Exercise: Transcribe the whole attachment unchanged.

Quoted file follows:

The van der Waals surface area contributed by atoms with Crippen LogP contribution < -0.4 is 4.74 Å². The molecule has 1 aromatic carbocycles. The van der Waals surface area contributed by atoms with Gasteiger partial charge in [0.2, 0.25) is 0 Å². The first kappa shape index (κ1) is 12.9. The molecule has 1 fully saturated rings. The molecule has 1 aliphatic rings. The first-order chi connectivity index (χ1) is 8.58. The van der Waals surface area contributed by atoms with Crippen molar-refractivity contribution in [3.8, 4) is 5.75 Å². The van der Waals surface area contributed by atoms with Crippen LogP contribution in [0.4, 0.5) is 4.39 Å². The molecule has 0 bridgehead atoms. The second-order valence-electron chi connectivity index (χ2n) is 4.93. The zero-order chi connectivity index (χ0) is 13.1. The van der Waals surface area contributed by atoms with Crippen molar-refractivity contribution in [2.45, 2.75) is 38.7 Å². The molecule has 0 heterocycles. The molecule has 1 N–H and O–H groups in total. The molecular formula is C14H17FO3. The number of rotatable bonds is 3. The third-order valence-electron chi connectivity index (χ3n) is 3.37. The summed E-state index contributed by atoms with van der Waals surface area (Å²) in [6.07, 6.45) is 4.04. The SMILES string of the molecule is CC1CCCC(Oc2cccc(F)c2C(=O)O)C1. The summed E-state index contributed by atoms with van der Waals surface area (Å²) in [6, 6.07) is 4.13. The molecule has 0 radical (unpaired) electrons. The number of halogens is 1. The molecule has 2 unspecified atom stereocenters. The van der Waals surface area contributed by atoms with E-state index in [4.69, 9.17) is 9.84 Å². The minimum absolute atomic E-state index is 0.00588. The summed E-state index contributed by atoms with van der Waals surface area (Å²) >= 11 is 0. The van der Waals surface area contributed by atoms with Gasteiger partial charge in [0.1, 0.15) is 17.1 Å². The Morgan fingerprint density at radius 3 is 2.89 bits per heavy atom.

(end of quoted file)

The van der Waals surface area contributed by atoms with Crippen LogP contribution < -0.4 is 4.74 Å². The molecule has 1 aromatic carbocycles. The van der Waals surface area contributed by atoms with Gasteiger partial charge in [0.2, 0.25) is 0 Å². The first kappa shape index (κ1) is 12.9. The molecule has 1 fully saturated rings. The molecule has 1 aliphatic rings. The first-order chi connectivity index (χ1) is 8.58. The van der Waals surface area contributed by atoms with Crippen molar-refractivity contribution in [3.8, 4) is 5.75 Å². The van der Waals surface area contributed by atoms with Crippen LogP contribution in [0.4, 0.5) is 4.39 Å². The molecule has 0 bridgehead atoms. The second-order valence-electron chi connectivity index (χ2n) is 4.93. The zero-order chi connectivity index (χ0) is 13.1. The van der Waals surface area contributed by atoms with Crippen molar-refractivity contribution in [2.45, 2.75) is 38.7 Å². The molecule has 0 heterocycles. The molecule has 1 N–H and O–H groups in total. The molecular formula is C14H17FO3. The number of rotatable bonds is 3. The third-order valence-electron chi connectivity index (χ3n) is 3.37. The summed E-state index contributed by atoms with van der Waals surface area (Å²) in [6.07, 6.45) is 4.04. The SMILES string of the molecule is CC1CCCC(Oc2cccc(F)c2C(=O)O)C1. The summed E-state index contributed by atoms with van der Waals surface area (Å²) in [6, 6.07) is 4.13. The molecule has 0 radical (unpaired) electrons. The number of halogens is 1. The molecule has 2 unspecified atom stereocenters. The van der Waals surface area contributed by atoms with E-state index in [4.69, 9.17) is 9.84 Å². The minimum absolute atomic E-state index is 0.00588. The summed E-state index contributed by atoms with van der Waals surface area (Å²) >= 11 is 0. The van der Waals surface area contributed by atoms with Gasteiger partial charge in [0.1, 0.15) is 17.1 Å². The Morgan fingerprint density at radius 3 is 2.89 bits per heavy atom.